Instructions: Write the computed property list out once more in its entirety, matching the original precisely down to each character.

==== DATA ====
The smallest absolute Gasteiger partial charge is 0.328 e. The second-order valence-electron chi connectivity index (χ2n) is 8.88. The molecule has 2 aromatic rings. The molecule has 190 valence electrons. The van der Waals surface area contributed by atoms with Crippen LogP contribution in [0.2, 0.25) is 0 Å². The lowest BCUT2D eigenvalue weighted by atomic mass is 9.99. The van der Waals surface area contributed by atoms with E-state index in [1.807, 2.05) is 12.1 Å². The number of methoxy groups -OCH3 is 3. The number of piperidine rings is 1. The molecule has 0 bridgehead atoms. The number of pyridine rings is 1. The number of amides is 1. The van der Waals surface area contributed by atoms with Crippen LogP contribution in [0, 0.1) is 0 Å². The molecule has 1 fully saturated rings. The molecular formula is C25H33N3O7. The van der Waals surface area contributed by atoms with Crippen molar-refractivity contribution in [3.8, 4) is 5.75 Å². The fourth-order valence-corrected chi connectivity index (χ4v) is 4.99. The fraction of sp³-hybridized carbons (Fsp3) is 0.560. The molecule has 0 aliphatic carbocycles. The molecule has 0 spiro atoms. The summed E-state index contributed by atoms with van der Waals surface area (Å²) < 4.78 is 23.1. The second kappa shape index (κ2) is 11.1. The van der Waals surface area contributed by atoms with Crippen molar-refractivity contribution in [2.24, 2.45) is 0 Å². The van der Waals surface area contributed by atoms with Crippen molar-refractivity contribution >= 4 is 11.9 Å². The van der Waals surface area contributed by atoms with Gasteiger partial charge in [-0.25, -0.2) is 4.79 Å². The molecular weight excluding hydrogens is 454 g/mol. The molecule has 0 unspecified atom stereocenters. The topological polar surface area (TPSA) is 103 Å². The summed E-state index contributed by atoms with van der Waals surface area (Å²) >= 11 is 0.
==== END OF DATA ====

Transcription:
The smallest absolute Gasteiger partial charge is 0.328 e. The second-order valence-electron chi connectivity index (χ2n) is 8.88. The molecule has 2 aromatic rings. The molecule has 190 valence electrons. The van der Waals surface area contributed by atoms with Crippen LogP contribution in [0.2, 0.25) is 0 Å². The lowest BCUT2D eigenvalue weighted by atomic mass is 9.99. The van der Waals surface area contributed by atoms with E-state index in [1.807, 2.05) is 12.1 Å². The number of methoxy groups -OCH3 is 3. The number of piperidine rings is 1. The molecule has 0 bridgehead atoms. The number of pyridine rings is 1. The number of amides is 1. The van der Waals surface area contributed by atoms with Crippen LogP contribution in [0, 0.1) is 0 Å². The molecule has 1 fully saturated rings. The molecular formula is C25H33N3O7. The van der Waals surface area contributed by atoms with Crippen molar-refractivity contribution in [3.8, 4) is 5.75 Å². The fourth-order valence-corrected chi connectivity index (χ4v) is 4.99. The fraction of sp³-hybridized carbons (Fsp3) is 0.560. The molecule has 0 aliphatic carbocycles. The molecule has 0 spiro atoms. The summed E-state index contributed by atoms with van der Waals surface area (Å²) < 4.78 is 23.1. The second kappa shape index (κ2) is 11.1. The van der Waals surface area contributed by atoms with Crippen molar-refractivity contribution in [2.24, 2.45) is 0 Å². The van der Waals surface area contributed by atoms with Crippen molar-refractivity contribution >= 4 is 11.9 Å². The van der Waals surface area contributed by atoms with Gasteiger partial charge in [-0.25, -0.2) is 4.79 Å². The molecular weight excluding hydrogens is 454 g/mol. The molecule has 0 unspecified atom stereocenters. The topological polar surface area (TPSA) is 103 Å². The summed E-state index contributed by atoms with van der Waals surface area (Å²) >= 11 is 0.